As part of One Thing Leads to Another – Everything is Connected, a series of contemporary art projects for the Jubilee line, Irish artist John Gerrard presented a large-scale installation of his work Oil Stick Work (Angelo Martinez / Richfield, Kansas) 2008 on a vast bespoke wall in Canary Wharf station.
Using customised game-design software to craft stunningly accurate virtual worlds, Gerrard projects a complex digital moving image that eerily develops in real time and will continue to do so over the next 30 years. The viewer joins this hyper-real scene three years into its slowly unfolding story on a desolate Midwest prairie.
At daybreak (PST), the tiny figure of Angelo Martinez, a Mexican-American builder, arrives at a solitary aluminium corn silo and carefully paints a perfect black one metre square on the exterior of the structure with an oil stick crayon. Working a six-day week, from dawn to dusk, Martinez will painstakingly paint the entire building, transforming it into a black void on the virtual landscape. On the 20th December Angelo will finish painting the first wall and at dawn (CST) on the 21st December will start a new wall. In 2038, he will complete the task and leave the scene.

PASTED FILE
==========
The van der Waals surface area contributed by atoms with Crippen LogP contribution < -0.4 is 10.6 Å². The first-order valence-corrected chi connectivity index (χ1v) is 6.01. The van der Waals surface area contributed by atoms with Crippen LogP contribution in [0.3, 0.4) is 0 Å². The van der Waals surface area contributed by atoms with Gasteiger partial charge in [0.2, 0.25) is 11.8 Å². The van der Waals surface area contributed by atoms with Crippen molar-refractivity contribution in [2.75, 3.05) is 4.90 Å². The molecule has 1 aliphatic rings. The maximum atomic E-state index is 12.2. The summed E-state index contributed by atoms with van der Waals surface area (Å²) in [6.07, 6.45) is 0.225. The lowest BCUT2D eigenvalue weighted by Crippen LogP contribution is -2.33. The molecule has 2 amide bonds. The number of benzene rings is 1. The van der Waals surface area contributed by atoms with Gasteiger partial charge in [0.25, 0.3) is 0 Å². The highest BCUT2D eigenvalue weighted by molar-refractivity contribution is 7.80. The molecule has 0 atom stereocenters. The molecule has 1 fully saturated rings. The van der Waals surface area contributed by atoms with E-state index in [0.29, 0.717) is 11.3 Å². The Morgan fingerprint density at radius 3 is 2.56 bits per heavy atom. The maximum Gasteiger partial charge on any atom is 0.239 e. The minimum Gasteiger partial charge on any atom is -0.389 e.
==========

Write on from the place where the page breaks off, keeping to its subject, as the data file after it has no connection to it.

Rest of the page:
The viewer is left in no doubt, Martinez could be anyone of us making a futile but resolute attempt to change the way things are, one stroke at a time. It’s no coincidence that Gerrard invites the commuters of Canary Wharf to watch the Mexican’s daily progress over the course of the year that his vast ‘virtual sculpture’ is on show at the station.
See John Gerrard’s work on YouTube
Free Project Notes accompany this Series
I thought this would make more sense when I saw it than reading about it, but it didn’t. Why stick to US time (so it’s pitch dark on the screen until nearly lunchtime) when it’s virtual rather than happening live? It all happens too slowly, and if the virtual painting won’t be finished until 2038 why is it being taken away already as that end of the station has no other use. I might have formed an attachment to it over the years and kept an eye on it every so often, knowing it would outlast my working life. A few seats would have enabled visitors to relax watching the view rotate.
Really nice your work. welcome to Bangladesh. We are waiting for you ……